The four Latin words that mean happiness follow in a maturating level as you will see. They are: 1. laetus, 2. felix, 3. beatitudo, and 4. sublimitas.


The first Latin word for “happiness” is laetus, which essentially means a “happiness from things.” This is the happiness that many children express when they receive a gift. Many may experience laetus from biting into a tasty treat or buying a new car or engaging in some immediate pleasurable activity. It is something that comes and goes, and it has the potential to develop into a bad habit if it becomes the dominant form of happiness.


Next, is felix, which means “happiness from notoriety” or the “boosting of one’s ego.” This level takes a little more time to achieve than laetus, but it is still regarding the individual. Many may experience this from being recognized, receiving honors, etc. Since this form of happiness takes a little more to achieve it also lasts a little longer. It too, however, can end rather quickly. As a result, it too has the potential to develop into the disregard of others if it becomes the dominant form of happiness.


The third Latin term for happiness is beatitudo, which means a “happiness from considering and serving others.” A teacher, tutor or a coach may experience this when he or she sees a light go on within a student or player. A volunteer for a homeless shelter may experience this when something he or she does for another brings a smile to another. Essentially, this type of happiness comes from seeing good happening for others. It is a happiness being selfless. As such, it takes even longer to achieve, and it lasts even longer than the previous two. The potential of a negative side effect is less than the lower forms, but a hardening of the heart may arise if this level of happiness does not rise to the fourth level.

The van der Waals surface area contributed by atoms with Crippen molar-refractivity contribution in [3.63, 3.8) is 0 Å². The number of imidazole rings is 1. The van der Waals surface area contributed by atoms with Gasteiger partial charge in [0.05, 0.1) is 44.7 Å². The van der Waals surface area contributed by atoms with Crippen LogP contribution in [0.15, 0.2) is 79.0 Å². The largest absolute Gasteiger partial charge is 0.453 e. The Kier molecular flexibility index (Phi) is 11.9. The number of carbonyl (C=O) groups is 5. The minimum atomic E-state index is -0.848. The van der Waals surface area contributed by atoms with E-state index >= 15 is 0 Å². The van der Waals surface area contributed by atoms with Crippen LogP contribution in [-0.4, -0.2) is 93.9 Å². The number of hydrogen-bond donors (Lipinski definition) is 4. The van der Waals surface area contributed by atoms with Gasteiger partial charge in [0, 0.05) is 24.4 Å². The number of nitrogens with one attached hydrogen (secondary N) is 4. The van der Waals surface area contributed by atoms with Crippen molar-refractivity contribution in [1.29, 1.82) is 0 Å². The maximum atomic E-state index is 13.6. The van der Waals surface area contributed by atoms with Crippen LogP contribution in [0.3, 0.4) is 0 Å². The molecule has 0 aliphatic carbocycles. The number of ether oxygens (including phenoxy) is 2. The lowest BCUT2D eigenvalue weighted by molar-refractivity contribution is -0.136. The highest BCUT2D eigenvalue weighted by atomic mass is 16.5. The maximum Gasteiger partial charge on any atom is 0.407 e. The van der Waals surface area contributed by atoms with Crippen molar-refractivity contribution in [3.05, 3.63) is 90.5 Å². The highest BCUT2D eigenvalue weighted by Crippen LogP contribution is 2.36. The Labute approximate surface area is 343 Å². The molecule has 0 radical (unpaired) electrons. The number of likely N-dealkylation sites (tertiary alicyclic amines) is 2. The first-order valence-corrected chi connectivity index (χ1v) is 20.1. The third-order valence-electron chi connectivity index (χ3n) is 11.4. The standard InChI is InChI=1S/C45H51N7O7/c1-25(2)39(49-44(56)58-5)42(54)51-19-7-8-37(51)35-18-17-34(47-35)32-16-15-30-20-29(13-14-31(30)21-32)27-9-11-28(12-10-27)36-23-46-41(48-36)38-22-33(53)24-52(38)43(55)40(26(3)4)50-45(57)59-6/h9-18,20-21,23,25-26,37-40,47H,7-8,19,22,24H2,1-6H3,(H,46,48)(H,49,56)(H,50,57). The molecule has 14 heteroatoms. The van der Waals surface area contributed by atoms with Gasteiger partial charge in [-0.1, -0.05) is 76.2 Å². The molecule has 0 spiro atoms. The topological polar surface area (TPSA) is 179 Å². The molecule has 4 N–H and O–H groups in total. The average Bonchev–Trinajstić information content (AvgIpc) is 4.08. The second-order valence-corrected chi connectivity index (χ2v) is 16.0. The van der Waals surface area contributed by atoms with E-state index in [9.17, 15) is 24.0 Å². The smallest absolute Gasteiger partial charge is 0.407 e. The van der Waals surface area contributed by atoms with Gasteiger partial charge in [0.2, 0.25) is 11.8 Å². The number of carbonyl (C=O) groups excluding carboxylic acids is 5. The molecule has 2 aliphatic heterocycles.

Finally, the fourth Latin term for happiness is sublimitas, which means a “happiness from entering into transcendence.” This is a happiness that comes from a spiritual connection, from a closer to connection with God and recognizing the interconnection with other people. This type of happiness may come from being able to see God or likeness to self in others. It too takes time to develop, and one may not even recognize when he or she has actually achieves it, but when achieved it gives much more to the lower levels of happiness.